Though they have yet to have the opportunity to fully digest the implications of Alternative Prime, members of the Naples Coalition-a group of stakeholder organizations, such as the Gaviota Coastal Conservancy, Sierra Club, Surfrider Foundation, and Citizens Planning Association, that are opposed to a McMansion invasion at Naples-are, according to chief counsel Marc Chytilo, less than impressed with what they’ve heard. (As of press time, coalition members, save for one, had not yet been able to inspect the new plan up close and in person, though, according to Chytilo, they have been asking since May.)
Admitting that he is, at the very least, “interested in seeing the plan up close,” Chytilo explained that for him and his constituents, the bottom line remains the same. “Our main objective has always been to get development off of the bluff,” he said, “And this new plan doesn’t do that at all, so, in that sense, our position hasn’t changed : There is just no way you can call it a good project with that many houses in a place as important as Naples.”
Furthermore, Chytilo said, the decision to shift a number of houses inland is more than just a viewshed-motivated move; it is also an act of gamesmanship, as it takes a number of the proposed homes out of the Coastal Zone and thus out of the jurisdiction of the California Coastal Commission-an entity that many have long felt will be a serious, if not potentially project-derailing, roadblock to Osgood’s plan. “At this point, we are definitely in the chess game phase of things,” Chytilo said.
To that end, it should also be noted that the Naples Coalition, which spoke optimistically about Alternative One when it was first unveiled in 2005, has now, to a degree, come out in favor of the original MOU, which calls for the greatest number of houses sited in the Coastal Zone-no doubt an argument born in a similar vein of Coastal Commission conscience gamesmanship.
Like all good chess games, the Naples controversy also has a time limit. The MOU establishes a timeline for the project’s eventual approval or disapproval, with the aforementioned Planning Commission entitlement hearings set to begin on June 30 and run, at the very least, into mid July. The MOU gives the Board of Supervisors four months after Planning Commission hearings begin to sign off on the project. Speaking to this established gauntlet of meetings, Osgood opined in late May in no uncertain terms, “Should it deviate too much, my historical patience [to not sell the lots individually] could definitely wear thin.” But, given the penultimate importance and unrivaled complexity of the issue, time is exactly what it is going to take to vet all the issues at the Planning Commission level-a process that has not yet even identified what development alternative they will explore in their final rulings.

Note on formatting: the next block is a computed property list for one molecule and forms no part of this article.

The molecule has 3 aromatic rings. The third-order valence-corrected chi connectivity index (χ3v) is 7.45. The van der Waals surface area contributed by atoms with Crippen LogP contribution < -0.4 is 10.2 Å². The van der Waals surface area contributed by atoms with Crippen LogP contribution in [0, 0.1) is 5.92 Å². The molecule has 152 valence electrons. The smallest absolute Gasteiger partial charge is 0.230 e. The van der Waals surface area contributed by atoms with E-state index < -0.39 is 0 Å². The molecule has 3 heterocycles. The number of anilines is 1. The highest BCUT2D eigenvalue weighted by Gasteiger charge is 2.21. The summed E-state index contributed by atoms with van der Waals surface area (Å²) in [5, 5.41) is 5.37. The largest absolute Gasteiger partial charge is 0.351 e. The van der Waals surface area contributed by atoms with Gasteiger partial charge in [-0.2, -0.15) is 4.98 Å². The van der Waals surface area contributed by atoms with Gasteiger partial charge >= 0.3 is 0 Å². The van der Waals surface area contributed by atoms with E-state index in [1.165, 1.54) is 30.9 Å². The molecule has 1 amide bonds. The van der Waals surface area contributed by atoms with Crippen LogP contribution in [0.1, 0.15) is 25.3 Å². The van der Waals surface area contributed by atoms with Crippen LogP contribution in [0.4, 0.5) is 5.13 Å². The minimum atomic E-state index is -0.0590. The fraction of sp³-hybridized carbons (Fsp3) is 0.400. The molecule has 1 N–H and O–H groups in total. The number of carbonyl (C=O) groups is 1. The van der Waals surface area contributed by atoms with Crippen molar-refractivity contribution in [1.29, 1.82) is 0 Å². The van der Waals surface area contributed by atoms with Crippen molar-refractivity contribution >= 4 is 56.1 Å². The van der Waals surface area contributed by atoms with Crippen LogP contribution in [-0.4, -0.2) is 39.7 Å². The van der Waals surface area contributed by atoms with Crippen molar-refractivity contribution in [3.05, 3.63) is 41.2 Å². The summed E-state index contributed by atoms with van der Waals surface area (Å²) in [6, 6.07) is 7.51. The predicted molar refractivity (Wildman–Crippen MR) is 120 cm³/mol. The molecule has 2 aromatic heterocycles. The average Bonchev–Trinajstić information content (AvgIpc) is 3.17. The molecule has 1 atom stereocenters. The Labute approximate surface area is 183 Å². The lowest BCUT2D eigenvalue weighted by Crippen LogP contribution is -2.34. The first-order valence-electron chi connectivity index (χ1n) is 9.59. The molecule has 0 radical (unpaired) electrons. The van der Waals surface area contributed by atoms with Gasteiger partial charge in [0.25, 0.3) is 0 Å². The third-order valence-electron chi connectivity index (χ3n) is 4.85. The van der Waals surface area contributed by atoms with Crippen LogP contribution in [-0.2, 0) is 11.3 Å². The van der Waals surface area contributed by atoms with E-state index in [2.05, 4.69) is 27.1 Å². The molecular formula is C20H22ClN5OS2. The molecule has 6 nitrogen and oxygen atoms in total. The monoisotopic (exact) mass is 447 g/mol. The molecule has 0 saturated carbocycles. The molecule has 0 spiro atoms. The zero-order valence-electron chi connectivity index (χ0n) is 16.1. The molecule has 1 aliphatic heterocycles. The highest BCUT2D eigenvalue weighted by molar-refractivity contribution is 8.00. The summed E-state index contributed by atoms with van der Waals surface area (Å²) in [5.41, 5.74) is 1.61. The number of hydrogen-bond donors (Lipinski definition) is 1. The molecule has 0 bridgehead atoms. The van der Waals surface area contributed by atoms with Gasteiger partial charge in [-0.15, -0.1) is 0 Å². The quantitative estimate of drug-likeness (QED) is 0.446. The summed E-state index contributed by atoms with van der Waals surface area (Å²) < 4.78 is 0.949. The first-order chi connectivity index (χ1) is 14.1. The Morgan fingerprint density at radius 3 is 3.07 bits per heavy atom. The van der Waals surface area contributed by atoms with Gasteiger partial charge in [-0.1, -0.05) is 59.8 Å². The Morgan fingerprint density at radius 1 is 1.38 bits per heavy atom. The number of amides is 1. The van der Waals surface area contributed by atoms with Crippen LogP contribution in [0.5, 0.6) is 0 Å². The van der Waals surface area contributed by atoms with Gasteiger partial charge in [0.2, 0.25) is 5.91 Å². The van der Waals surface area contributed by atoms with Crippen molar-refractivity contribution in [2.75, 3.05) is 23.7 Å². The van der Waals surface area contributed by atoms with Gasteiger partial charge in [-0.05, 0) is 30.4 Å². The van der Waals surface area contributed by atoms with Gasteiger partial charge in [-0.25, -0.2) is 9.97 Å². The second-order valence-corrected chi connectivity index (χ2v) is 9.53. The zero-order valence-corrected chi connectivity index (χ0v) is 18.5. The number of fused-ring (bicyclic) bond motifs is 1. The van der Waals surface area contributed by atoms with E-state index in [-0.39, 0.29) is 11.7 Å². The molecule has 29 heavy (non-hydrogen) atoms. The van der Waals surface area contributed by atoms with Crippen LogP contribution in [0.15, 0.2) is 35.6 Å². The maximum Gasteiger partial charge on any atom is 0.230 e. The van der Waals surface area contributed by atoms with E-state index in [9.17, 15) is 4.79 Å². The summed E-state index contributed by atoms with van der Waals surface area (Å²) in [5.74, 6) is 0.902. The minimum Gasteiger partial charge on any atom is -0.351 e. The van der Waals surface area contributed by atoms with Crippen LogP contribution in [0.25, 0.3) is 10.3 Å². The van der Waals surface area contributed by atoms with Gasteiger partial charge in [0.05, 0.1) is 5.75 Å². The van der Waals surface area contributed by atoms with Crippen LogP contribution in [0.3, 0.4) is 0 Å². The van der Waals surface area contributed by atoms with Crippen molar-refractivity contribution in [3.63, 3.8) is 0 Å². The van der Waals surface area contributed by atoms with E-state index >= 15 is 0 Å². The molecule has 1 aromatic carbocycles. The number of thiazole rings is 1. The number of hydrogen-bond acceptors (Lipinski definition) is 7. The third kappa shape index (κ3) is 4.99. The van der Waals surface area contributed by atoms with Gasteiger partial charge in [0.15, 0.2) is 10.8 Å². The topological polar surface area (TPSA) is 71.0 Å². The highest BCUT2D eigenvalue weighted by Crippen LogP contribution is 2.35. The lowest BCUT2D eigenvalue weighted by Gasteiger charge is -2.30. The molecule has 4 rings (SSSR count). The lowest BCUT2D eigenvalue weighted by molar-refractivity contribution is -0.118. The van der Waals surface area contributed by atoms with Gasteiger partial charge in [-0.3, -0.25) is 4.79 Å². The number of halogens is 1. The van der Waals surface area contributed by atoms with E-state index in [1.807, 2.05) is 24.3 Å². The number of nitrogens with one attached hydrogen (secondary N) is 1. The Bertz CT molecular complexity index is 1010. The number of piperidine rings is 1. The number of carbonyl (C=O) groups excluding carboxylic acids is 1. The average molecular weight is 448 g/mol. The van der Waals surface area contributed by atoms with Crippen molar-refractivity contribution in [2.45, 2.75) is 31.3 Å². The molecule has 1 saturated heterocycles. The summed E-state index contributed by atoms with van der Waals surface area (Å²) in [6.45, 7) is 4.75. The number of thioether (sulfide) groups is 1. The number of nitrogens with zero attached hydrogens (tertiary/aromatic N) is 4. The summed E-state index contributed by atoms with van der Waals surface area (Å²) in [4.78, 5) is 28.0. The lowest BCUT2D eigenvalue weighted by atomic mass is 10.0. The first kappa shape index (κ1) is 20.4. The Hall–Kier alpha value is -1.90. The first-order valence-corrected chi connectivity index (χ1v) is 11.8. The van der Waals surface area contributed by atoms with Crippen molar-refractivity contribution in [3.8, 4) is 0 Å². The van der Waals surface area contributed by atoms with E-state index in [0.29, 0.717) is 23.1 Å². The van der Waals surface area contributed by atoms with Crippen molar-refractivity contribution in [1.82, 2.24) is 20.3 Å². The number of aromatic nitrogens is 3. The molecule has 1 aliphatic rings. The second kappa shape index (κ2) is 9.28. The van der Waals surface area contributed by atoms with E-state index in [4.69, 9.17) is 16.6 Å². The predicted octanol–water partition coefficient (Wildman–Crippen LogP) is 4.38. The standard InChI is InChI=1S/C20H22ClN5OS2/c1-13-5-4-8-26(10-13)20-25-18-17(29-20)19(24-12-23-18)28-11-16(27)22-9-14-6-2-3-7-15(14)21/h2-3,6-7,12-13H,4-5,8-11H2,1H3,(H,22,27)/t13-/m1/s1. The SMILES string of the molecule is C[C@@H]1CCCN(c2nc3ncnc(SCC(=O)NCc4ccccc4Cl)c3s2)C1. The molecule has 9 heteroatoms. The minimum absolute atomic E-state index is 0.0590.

And then there is the wholly separate matter of the Board of Supervisors. With Brooks Firestone’s 3rd District seat up for grabs this November and two outspoken critics of Naples development, Doreen Farr and Steve Pappas, vying for it, it becomes, at least on paper, even more imperative for Osgood to get the deal done before 2009 arrives and for the Naples Coalition to try to hold the line against approval until a new 3rd District supervisor has taken his or her seat.
When pressed late last week on the issue of opting out of the MOU and an ad hoc sale of antiquated yet legal lots, Osgood was coyer than he was in his earlier musings on the subject. “Sure, I could be tempted.” he said “But it is more complicated than that.” He then went into a lengthy explanation of the various challenges in building along the Gaviota Coast-the classic Santa Barbara conundrum of density, the individual and community
balancing acts one has to pull off when weighing wants against needs, and the frustration of being in a process that has lasted “twice as long as I ever thought it would.” But he concluded, nodding his head, his hands firmly at the wheel of his SUV as it crawled slowly down a sun-soaked hillside above Dos Pueblos Creek, “It’s absolutely a chess game.”